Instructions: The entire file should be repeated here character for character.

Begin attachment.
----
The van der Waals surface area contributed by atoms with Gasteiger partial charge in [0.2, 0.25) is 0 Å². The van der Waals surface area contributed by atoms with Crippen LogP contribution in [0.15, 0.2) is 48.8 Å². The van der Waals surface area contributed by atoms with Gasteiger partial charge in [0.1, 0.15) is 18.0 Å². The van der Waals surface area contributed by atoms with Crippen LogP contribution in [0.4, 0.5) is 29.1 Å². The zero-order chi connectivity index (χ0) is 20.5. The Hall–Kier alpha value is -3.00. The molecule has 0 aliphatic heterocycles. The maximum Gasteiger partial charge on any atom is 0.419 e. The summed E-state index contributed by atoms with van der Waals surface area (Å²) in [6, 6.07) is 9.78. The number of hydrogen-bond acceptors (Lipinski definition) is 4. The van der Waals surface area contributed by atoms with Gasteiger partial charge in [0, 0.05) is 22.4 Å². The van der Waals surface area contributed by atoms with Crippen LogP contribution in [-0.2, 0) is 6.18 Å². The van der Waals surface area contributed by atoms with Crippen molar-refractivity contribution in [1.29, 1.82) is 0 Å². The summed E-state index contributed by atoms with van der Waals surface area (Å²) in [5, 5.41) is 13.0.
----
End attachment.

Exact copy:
The van der Waals surface area contributed by atoms with Gasteiger partial charge in [0.2, 0.25) is 0 Å². The van der Waals surface area contributed by atoms with Crippen LogP contribution in [0.15, 0.2) is 48.8 Å². The van der Waals surface area contributed by atoms with Gasteiger partial charge in [0.1, 0.15) is 18.0 Å². The van der Waals surface area contributed by atoms with Crippen LogP contribution in [0.4, 0.5) is 29.1 Å². The zero-order chi connectivity index (χ0) is 20.5. The Hall–Kier alpha value is -3.00. The molecule has 0 aliphatic heterocycles. The maximum Gasteiger partial charge on any atom is 0.419 e. The summed E-state index contributed by atoms with van der Waals surface area (Å²) in [6, 6.07) is 9.78. The number of hydrogen-bond acceptors (Lipinski definition) is 4. The van der Waals surface area contributed by atoms with Gasteiger partial charge in [0, 0.05) is 22.4 Å². The van der Waals surface area contributed by atoms with Crippen LogP contribution in [-0.2, 0) is 6.18 Å². The van der Waals surface area contributed by atoms with Crippen molar-refractivity contribution in [1.29, 1.82) is 0 Å². The summed E-state index contributed by atoms with van der Waals surface area (Å²) in [5, 5.41) is 13.0.